Investigating the role of purposeful goals on novices' engagement in a programming game

Michael J. Lee, Andrew J. Ko

Research output: Chapter in Book/Report/Conference proceedingConference contribution

22 Scopus citations

Abstract

Engagement is a necessary condition for learning, and previous studies have shown that engagement can be significantly affected by changing the presentation of game elements within an educational game. In a three condition controlled experiment, we examined how changing the presentation of the data elements referred to in a game's goals would influence the purposefulness of the goals and thereby affect players' motivation to achieve them. A total of 121 self-described programming novices were recruited online to play the game. We found that 1) those using vertebrate elements completed twice the number of levels compared to those using inanimate elements, 2) those using vertebrate and invertebrate elements spent significantly more time playing the game overall compared to those using inanimate elements, and 3) those using inanimate elements were more likely to quit the game, especially on difficult levels. These findings suggest that the presentation of game elements that influence the purposefulness of goals can play a significant role in keeping self-guided learners engaged in learning tasks.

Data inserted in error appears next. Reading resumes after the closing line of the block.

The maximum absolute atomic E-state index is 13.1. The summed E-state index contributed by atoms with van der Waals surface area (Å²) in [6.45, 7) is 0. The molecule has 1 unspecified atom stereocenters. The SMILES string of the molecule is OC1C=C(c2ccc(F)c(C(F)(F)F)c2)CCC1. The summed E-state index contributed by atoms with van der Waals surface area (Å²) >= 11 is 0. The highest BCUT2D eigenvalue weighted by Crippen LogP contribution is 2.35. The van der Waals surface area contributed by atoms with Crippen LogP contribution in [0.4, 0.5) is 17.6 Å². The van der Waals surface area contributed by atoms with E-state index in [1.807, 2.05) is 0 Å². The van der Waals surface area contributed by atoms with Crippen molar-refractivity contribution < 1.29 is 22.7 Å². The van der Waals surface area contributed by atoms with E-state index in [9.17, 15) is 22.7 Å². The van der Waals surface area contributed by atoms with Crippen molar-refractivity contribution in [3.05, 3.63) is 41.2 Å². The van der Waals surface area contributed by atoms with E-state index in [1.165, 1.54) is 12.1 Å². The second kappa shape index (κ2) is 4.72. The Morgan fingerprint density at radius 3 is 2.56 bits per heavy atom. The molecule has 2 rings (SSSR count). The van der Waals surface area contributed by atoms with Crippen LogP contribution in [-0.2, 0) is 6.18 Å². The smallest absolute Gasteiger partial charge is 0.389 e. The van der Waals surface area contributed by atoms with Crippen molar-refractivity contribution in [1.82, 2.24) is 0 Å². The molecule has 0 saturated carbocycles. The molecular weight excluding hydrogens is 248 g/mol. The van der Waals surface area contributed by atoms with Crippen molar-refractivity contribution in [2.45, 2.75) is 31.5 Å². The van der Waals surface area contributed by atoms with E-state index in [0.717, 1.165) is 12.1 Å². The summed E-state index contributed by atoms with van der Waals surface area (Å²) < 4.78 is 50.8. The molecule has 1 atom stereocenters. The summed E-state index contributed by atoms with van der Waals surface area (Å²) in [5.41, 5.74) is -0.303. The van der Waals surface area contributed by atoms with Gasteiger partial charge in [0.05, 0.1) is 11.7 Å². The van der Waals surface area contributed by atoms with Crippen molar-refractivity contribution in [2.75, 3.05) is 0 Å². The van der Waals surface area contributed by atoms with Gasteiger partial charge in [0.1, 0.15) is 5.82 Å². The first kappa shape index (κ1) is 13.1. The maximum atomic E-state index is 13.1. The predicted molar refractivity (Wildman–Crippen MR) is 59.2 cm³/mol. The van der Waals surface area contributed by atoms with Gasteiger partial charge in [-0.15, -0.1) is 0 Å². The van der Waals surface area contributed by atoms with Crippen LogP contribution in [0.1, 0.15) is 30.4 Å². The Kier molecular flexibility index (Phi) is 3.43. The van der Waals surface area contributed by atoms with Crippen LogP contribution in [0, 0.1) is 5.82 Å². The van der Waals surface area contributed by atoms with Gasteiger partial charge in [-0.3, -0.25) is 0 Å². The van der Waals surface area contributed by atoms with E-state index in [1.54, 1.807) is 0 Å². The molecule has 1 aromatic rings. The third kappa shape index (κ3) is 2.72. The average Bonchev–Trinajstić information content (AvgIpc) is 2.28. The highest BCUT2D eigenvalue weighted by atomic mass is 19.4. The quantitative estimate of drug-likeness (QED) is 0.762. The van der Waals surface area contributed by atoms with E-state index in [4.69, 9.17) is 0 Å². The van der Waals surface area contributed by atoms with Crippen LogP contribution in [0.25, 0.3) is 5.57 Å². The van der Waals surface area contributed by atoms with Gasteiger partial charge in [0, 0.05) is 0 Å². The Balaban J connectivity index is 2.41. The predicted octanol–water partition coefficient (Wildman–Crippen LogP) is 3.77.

Original languageEnglish (US)
Title of host publicationProceedings - 2012 IEEE Symposium on Visual Languages and Human-Centric Computing, VL/HCC 2012
Pages163-166
Number of pages4
DOIs
StatePublished - 2012
Externally publishedYes
Event2012 IEEE Symposium on Visual Languages and Human-Centric Computing, VL/HCC 2012 - Innsbruck, Austria
Duration: Sep 30 2012Oct 4 2012

Publication series

NameProceedings of IEEE Symposium on Visual Languages and Human-Centric Computing, VL/HCC
ISSN (Print)1943-6092
ISSN (Electronic)1943-6106

Other

Other2012 IEEE Symposium on Visual Languages and Human-Centric Computing, VL/HCC 2012
CountryAustria
CityInnsbruck
Period9/30/1210/4/12

All Science Journal Classification (ASJC) codes

  • Computational Theory and Mathematics
  • Human-Computer Interaction
  • Software

Keywords

  • Programming
  • education
  • engagement
  • games

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